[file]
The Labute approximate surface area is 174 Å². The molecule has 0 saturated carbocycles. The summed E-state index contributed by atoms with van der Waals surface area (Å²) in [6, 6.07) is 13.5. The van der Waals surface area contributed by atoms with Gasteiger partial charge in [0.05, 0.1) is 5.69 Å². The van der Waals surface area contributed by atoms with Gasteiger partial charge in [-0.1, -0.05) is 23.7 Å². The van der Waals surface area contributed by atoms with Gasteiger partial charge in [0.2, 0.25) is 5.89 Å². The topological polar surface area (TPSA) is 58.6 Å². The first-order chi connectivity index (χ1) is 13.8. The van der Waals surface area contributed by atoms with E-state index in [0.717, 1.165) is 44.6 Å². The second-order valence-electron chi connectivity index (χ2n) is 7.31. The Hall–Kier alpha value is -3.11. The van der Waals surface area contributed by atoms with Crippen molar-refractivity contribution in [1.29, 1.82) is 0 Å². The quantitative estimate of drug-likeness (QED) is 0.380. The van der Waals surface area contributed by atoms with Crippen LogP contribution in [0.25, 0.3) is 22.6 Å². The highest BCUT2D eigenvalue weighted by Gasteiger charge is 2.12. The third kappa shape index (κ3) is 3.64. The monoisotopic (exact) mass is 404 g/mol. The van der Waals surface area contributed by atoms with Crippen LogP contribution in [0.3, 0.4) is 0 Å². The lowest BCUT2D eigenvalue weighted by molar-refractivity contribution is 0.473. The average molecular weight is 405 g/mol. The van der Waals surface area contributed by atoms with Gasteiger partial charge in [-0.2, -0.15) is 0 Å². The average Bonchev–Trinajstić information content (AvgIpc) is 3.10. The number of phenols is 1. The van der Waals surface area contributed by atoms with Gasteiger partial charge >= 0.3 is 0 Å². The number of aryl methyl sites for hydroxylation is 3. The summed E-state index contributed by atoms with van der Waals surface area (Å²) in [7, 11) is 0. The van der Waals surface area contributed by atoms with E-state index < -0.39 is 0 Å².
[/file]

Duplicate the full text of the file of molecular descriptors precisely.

The Labute approximate surface area is 174 Å². The molecule has 0 saturated carbocycles. The summed E-state index contributed by atoms with van der Waals surface area (Å²) in [6, 6.07) is 13.5. The van der Waals surface area contributed by atoms with Gasteiger partial charge in [0.05, 0.1) is 5.69 Å². The van der Waals surface area contributed by atoms with Gasteiger partial charge in [-0.1, -0.05) is 23.7 Å². The van der Waals surface area contributed by atoms with Gasteiger partial charge in [0.2, 0.25) is 5.89 Å². The topological polar surface area (TPSA) is 58.6 Å². The first-order chi connectivity index (χ1) is 13.8. The van der Waals surface area contributed by atoms with E-state index in [0.717, 1.165) is 44.6 Å². The second-order valence-electron chi connectivity index (χ2n) is 7.31. The Hall–Kier alpha value is -3.11. The van der Waals surface area contributed by atoms with Crippen molar-refractivity contribution in [1.29, 1.82) is 0 Å². The quantitative estimate of drug-likeness (QED) is 0.380. The van der Waals surface area contributed by atoms with Crippen LogP contribution in [0.25, 0.3) is 22.6 Å². The highest BCUT2D eigenvalue weighted by Gasteiger charge is 2.12. The third kappa shape index (κ3) is 3.64. The monoisotopic (exact) mass is 404 g/mol. The van der Waals surface area contributed by atoms with Crippen LogP contribution in [0.3, 0.4) is 0 Å². The lowest BCUT2D eigenvalue weighted by molar-refractivity contribution is 0.473. The average molecular weight is 405 g/mol. The van der Waals surface area contributed by atoms with Gasteiger partial charge in [-0.2, -0.15) is 0 Å². The average Bonchev–Trinajstić information content (AvgIpc) is 3.10. The number of phenols is 1. The van der Waals surface area contributed by atoms with Gasteiger partial charge >= 0.3 is 0 Å². The number of aryl methyl sites for hydroxylation is 3. The summed E-state index contributed by atoms with van der Waals surface area (Å²) in [7, 11) is 0. The van der Waals surface area contributed by atoms with E-state index < -0.39 is 0 Å².